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Intersectionality, Complexity of California Juvenile Justice Dramatized in The 57 Bus’

Originally posted in the Juvenile Justice Information Exchange (JJIE).

CJCJ’s Director of Policy and Development Brian Goldstein authors an Op-Ed on the complexities of youth in our juvenile justice system through the lens of The 57 Bus: A True Story of Two Teenagers and the Crime that Changed Their Lives” by Dashka Slater.

From the article:

What should be the cost of a terrible mistake? On Nov. 4, 2013, two young people’s lives tragically intersected on a bus in Oakland, Calif. That afternoon, Oakland’s 57 bus carried Richard and Sasha home after school.

Each had had very different life experiences that led them to this moment, including their race, class, education, upbringing and gender identities. Dashka Slater’sThe 57 Bus: A True Story of Two Teenagers and the Crime That Changed Their Livestells the stories of Richard and Sasha, which neither began nor ended when Sasha’s skirt is lit on fire, resulting in serious burns. Instead, the book carefully highlights the complexity and intersectionality of their lives and our juvenile justice system.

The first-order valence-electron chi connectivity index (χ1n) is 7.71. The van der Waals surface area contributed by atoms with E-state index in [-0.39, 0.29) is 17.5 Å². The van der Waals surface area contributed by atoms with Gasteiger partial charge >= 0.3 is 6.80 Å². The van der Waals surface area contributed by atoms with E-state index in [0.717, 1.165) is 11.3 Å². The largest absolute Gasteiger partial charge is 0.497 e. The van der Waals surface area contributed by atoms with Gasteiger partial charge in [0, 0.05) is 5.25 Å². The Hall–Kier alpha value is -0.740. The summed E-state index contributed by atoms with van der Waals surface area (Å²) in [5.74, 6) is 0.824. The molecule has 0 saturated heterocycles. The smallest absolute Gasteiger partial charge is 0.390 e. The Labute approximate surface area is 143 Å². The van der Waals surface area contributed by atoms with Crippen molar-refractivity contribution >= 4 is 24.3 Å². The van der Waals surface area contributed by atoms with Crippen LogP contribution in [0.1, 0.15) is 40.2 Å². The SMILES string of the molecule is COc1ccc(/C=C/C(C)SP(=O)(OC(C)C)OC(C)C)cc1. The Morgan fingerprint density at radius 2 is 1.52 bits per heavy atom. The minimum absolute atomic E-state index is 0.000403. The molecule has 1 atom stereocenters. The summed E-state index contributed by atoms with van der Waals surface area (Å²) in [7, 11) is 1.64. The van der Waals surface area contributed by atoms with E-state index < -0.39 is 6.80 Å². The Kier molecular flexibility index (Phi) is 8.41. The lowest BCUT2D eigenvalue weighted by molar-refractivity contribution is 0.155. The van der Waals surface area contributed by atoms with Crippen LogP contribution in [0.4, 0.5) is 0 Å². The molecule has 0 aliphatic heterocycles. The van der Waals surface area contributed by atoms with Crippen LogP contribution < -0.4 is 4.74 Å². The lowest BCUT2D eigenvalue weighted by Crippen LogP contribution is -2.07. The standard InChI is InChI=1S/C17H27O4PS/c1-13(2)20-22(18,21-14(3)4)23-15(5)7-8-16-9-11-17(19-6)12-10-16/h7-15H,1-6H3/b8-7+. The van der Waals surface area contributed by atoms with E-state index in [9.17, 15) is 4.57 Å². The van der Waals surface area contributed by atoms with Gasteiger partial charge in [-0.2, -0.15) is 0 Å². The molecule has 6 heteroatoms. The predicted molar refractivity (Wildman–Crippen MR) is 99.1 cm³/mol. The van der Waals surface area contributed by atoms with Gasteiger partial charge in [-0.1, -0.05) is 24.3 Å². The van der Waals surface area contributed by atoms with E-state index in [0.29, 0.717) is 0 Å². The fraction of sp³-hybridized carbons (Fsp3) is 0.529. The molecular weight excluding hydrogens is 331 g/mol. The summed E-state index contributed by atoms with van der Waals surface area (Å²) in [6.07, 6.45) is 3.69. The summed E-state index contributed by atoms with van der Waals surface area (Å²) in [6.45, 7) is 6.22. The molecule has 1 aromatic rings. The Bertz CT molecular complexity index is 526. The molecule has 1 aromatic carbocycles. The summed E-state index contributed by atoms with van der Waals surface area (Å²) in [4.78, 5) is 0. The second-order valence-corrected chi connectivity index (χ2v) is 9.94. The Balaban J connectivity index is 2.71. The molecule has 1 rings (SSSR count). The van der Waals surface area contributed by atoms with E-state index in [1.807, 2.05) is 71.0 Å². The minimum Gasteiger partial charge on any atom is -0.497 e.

However, the book is much more than a relatively simple retelling of a crime and punishment. Slater challenges conventional binary good versus bad value assumptions that were made against Richard, particularly in the immediate aftermath of the fire. Sasha’s parents struggle with the district attorney’s decision to charge Richard as an adult and his eventual commitment to DJJ.

Read the full article on Juvenile Justice Information Exchange (JJIE) »

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